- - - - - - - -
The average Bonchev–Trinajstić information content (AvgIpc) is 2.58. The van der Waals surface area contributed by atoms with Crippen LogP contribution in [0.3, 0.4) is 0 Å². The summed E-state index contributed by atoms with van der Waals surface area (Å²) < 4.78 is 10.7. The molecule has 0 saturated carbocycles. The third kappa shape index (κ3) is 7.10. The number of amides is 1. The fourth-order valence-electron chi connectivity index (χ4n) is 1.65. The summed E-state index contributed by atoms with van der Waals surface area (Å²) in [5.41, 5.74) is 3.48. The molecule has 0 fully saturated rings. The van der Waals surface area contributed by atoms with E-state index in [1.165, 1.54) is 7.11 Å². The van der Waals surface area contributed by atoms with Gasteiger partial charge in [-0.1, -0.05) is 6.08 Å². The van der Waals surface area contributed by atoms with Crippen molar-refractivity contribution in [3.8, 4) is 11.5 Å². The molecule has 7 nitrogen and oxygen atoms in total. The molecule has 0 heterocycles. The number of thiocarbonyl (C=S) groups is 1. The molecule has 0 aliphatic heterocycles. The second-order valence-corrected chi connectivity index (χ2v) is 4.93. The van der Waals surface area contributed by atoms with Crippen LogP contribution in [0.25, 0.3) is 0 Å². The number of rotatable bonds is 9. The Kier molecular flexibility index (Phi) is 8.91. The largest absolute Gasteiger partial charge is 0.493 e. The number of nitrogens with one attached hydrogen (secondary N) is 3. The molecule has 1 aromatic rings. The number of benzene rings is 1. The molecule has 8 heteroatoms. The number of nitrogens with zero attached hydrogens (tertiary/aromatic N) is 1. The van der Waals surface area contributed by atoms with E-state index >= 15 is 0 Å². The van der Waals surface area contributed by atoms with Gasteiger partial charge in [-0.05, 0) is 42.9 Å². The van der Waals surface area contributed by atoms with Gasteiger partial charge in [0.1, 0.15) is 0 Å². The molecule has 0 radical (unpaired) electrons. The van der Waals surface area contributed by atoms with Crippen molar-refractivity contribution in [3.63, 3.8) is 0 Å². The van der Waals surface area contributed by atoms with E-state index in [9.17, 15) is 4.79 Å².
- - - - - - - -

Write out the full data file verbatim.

The average Bonchev–Trinajstić information content (AvgIpc) is 2.58. The van der Waals surface area contributed by atoms with Crippen LogP contribution in [0.3, 0.4) is 0 Å². The summed E-state index contributed by atoms with van der Waals surface area (Å²) < 4.78 is 10.7. The molecule has 0 saturated carbocycles. The third kappa shape index (κ3) is 7.10. The number of amides is 1. The fourth-order valence-electron chi connectivity index (χ4n) is 1.65. The summed E-state index contributed by atoms with van der Waals surface area (Å²) in [5.41, 5.74) is 3.48. The molecule has 0 fully saturated rings. The van der Waals surface area contributed by atoms with E-state index in [1.165, 1.54) is 7.11 Å². The van der Waals surface area contributed by atoms with Gasteiger partial charge in [-0.1, -0.05) is 6.08 Å². The van der Waals surface area contributed by atoms with Crippen molar-refractivity contribution in [3.8, 4) is 11.5 Å². The molecule has 7 nitrogen and oxygen atoms in total. The molecule has 0 heterocycles. The number of thiocarbonyl (C=S) groups is 1. The molecule has 0 aliphatic heterocycles. The second-order valence-corrected chi connectivity index (χ2v) is 4.93. The van der Waals surface area contributed by atoms with Crippen LogP contribution in [0.25, 0.3) is 0 Å². The number of rotatable bonds is 9. The Kier molecular flexibility index (Phi) is 8.91. The largest absolute Gasteiger partial charge is 0.493 e. The number of nitrogens with one attached hydrogen (secondary N) is 3. The molecule has 1 aromatic rings. The number of benzene rings is 1. The molecule has 8 heteroatoms. The number of nitrogens with zero attached hydrogens (tertiary/aromatic N) is 1. The van der Waals surface area contributed by atoms with E-state index >= 15 is 0 Å². The van der Waals surface area contributed by atoms with Gasteiger partial charge in [-0.05, 0) is 42.9 Å². The van der Waals surface area contributed by atoms with Gasteiger partial charge in [0.1, 0.15) is 0 Å². The molecule has 0 radical (unpaired) electrons. The van der Waals surface area contributed by atoms with Crippen molar-refractivity contribution in [3.63, 3.8) is 0 Å². The van der Waals surface area contributed by atoms with E-state index in [9.17, 15) is 4.79 Å².